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Questions And Answers About Child Support

Can I receive child support even if I am not married to the other parent?

Yes. The only difference is the kind of case you would file in court to ask for child support. If you are married to the
child's parent, you could file a complaint for divorce or a complaint for support. If you are not married to the child's
parent, you could file a complaint to establish paternity or a complaint for support under Chapter 209C. Probate
courts have printed forms for each of these kinds of complaints.   You can find the paternity forms on court websites,
such as Link to Middlesex Probate Court  and Link to Suffolk Probate Court.

Can I get a child support order for children over 18?

Yes. The court can make orders for support, maintenance, and education for children between 18 and 21, if they live
with their parent and are mainly dependent on that parent for their maintenance. The court can also make these
orders for 21 and 22 year olds if they live with their parent and are mainly dependent on that parent for their
maintenance and if they are in school, except for school beyond college.

What is the connection between child support and visitation?

As a general rule, there is no connection between paying child support and visitation rights.  Child support is usually
determined by applying the Massachusetts Child Support Guidelines. As a general rule, child support payments and
visitation rights are not connected. Visitation rights are granted where it is in the best interest of the child for there
to be visitation.

Paying child support does not automatically entitle the person paying support to have visitation rights with the child.
Failure to pay child support will not automatically stop visitation rights.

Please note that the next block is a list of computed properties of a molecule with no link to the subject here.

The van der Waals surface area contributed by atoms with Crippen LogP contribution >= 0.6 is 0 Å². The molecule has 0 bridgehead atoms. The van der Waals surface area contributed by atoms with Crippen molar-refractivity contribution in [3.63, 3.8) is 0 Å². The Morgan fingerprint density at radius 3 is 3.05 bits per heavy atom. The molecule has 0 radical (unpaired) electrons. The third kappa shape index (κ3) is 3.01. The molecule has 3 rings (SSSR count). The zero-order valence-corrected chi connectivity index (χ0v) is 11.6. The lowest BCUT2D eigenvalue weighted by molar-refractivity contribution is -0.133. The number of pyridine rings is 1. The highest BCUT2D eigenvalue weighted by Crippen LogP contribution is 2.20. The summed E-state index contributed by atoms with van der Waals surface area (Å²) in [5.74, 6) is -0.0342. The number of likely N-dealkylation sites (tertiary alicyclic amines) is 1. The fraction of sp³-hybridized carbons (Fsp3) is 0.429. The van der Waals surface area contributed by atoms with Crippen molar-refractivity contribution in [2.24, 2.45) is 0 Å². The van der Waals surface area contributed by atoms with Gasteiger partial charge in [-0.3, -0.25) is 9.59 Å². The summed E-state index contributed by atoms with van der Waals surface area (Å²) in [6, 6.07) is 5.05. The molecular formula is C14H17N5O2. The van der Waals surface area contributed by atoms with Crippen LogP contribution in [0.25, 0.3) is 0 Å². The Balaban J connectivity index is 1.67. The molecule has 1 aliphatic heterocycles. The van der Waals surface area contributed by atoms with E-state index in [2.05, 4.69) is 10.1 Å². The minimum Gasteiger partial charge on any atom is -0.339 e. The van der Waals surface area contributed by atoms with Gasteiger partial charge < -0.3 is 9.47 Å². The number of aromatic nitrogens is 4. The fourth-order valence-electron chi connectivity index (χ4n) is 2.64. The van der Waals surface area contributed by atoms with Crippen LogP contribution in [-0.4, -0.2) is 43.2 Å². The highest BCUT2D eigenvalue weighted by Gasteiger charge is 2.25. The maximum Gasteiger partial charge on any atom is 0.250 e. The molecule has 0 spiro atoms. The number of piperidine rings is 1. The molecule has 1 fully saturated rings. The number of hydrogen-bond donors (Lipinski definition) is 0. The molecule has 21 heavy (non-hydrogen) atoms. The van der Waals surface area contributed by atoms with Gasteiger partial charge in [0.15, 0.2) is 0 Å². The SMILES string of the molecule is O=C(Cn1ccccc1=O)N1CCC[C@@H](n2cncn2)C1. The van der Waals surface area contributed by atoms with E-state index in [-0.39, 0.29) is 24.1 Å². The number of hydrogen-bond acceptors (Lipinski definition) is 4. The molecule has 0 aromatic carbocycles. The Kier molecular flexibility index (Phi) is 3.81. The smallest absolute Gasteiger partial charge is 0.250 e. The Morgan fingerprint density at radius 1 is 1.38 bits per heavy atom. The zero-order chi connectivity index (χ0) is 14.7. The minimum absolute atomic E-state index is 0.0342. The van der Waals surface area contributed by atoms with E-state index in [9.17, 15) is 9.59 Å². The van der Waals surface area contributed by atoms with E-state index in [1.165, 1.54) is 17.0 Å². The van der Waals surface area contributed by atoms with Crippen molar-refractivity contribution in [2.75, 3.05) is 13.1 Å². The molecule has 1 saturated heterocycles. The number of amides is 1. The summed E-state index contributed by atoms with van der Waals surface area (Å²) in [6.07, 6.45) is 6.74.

Similarly, the parent who visits does not, for that reason alone, pay child support. The parent who does not visit is
not relieved of the duty to pay child support. The duty to pay child support is based on the child support guidelines
without referring to visitation.

What do I need to file in court to get a child support order?

To start the process of getting a child support order you must file a complaint on a printed form provided by the
probate court.   The kinds of complaints you can file include:

If you are married to the other party:

Complaint for Divorce

If you are married and need child support but do not want to seek a divorce, then one of the two other marital action
complaints may be suitable:

Complaint for Separate Support

Complaint for Support, General Laws, chapter 209, section 32F

If you are not married to the other parent, then to get a child support order you would need to file one of the
complaints used when the parties are not married to each other:

Complaint to Establish Paternity, General Laws, chapter 209C

Complaint for Support, Custody, Visitation pursuant to General Laws, chapter 209C

You can also request child support on a Chapter 209A Abuse Prevention Complaint.

You will also need to file a financial statement, an official court form that is extremely important and serious. On
your financial statement you put your income, expenses, assets, bank accounts and debts. Because you sign the
financial statement under penalties of perjury, you can be punished by the court for making false statements on